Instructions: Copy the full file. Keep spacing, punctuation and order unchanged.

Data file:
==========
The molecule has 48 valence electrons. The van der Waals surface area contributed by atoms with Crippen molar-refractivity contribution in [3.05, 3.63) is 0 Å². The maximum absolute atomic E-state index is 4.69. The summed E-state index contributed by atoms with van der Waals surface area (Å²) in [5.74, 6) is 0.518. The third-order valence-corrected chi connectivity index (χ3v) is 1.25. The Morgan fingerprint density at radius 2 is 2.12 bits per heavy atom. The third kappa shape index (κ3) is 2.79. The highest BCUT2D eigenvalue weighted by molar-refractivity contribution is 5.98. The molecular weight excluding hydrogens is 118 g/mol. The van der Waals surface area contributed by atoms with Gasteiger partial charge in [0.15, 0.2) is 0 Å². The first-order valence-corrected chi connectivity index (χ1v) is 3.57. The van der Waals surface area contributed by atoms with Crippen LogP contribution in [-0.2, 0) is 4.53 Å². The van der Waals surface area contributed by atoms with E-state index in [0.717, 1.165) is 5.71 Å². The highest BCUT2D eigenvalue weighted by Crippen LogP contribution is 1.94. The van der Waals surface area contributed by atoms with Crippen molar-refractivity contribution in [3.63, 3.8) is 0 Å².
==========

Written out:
The molecule has 48 valence electrons. The van der Waals surface area contributed by atoms with Crippen molar-refractivity contribution in [3.05, 3.63) is 0 Å². The maximum absolute atomic E-state index is 4.69. The summed E-state index contributed by atoms with van der Waals surface area (Å²) in [5.74, 6) is 0.518. The third-order valence-corrected chi connectivity index (χ3v) is 1.25. The Morgan fingerprint density at radius 2 is 2.12 bits per heavy atom. The third kappa shape index (κ3) is 2.79. The highest BCUT2D eigenvalue weighted by molar-refractivity contribution is 5.98. The molecular weight excluding hydrogens is 118 g/mol. The van der Waals surface area contributed by atoms with Gasteiger partial charge in [0.15, 0.2) is 0 Å². The first-order valence-corrected chi connectivity index (χ1v) is 3.57. The van der Waals surface area contributed by atoms with Crippen LogP contribution in [-0.2, 0) is 4.53 Å². The van der Waals surface area contributed by atoms with E-state index in [0.717, 1.165) is 5.71 Å². The highest BCUT2D eigenvalue weighted by Crippen LogP contribution is 1.94. The van der Waals surface area contributed by atoms with Crippen molar-refractivity contribution in [3.63, 3.8) is 0 Å².